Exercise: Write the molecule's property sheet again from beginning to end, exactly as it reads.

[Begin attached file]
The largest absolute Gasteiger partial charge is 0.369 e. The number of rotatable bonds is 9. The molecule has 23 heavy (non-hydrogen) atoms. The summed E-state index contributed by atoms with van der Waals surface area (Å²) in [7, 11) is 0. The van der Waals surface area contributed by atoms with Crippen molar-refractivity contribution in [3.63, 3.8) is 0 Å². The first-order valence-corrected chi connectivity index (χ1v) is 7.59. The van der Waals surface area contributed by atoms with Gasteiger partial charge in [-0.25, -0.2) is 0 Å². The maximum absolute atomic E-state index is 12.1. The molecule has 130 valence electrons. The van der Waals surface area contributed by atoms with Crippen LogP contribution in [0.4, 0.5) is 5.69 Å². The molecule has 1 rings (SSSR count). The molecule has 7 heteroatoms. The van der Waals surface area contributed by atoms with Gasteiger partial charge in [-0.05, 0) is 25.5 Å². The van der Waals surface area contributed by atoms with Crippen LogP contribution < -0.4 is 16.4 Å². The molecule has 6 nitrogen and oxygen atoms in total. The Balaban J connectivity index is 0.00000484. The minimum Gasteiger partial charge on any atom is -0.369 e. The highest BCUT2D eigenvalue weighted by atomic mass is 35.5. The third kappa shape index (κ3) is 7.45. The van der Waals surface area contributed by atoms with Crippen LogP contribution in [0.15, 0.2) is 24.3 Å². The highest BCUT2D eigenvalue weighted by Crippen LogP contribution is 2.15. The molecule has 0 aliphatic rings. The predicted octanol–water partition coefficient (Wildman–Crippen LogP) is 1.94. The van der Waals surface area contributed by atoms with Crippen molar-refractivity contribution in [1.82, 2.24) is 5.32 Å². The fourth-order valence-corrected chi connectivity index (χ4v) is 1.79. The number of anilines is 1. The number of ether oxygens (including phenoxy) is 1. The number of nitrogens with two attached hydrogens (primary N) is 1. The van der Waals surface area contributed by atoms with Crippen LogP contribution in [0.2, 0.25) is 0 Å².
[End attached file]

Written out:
The largest absolute Gasteiger partial charge is 0.369 e. The number of rotatable bonds is 9. The molecule has 23 heavy (non-hydrogen) atoms. The summed E-state index contributed by atoms with van der Waals surface area (Å²) in [7, 11) is 0. The van der Waals surface area contributed by atoms with Crippen molar-refractivity contribution in [3.63, 3.8) is 0 Å². The first-order valence-corrected chi connectivity index (χ1v) is 7.59. The van der Waals surface area contributed by atoms with Gasteiger partial charge in [-0.25, -0.2) is 0 Å². The maximum absolute atomic E-state index is 12.1. The molecule has 130 valence electrons. The van der Waals surface area contributed by atoms with Crippen LogP contribution in [0.4, 0.5) is 5.69 Å². The molecule has 1 rings (SSSR count). The molecule has 7 heteroatoms. The van der Waals surface area contributed by atoms with Gasteiger partial charge in [-0.05, 0) is 25.5 Å². The van der Waals surface area contributed by atoms with Crippen LogP contribution < -0.4 is 16.4 Å². The molecule has 6 nitrogen and oxygen atoms in total. The Balaban J connectivity index is 0.00000484. The minimum Gasteiger partial charge on any atom is -0.369 e. The highest BCUT2D eigenvalue weighted by atomic mass is 35.5. The third kappa shape index (κ3) is 7.45. The van der Waals surface area contributed by atoms with Crippen LogP contribution in [0.15, 0.2) is 24.3 Å². The highest BCUT2D eigenvalue weighted by Crippen LogP contribution is 2.15. The molecule has 0 aliphatic rings. The predicted octanol–water partition coefficient (Wildman–Crippen LogP) is 1.94. The van der Waals surface area contributed by atoms with Crippen molar-refractivity contribution in [1.82, 2.24) is 5.32 Å². The fourth-order valence-corrected chi connectivity index (χ4v) is 1.79. The number of anilines is 1. The number of ether oxygens (including phenoxy) is 1. The number of nitrogens with two attached hydrogens (primary N) is 1. The van der Waals surface area contributed by atoms with Crippen LogP contribution in [0.2, 0.25) is 0 Å².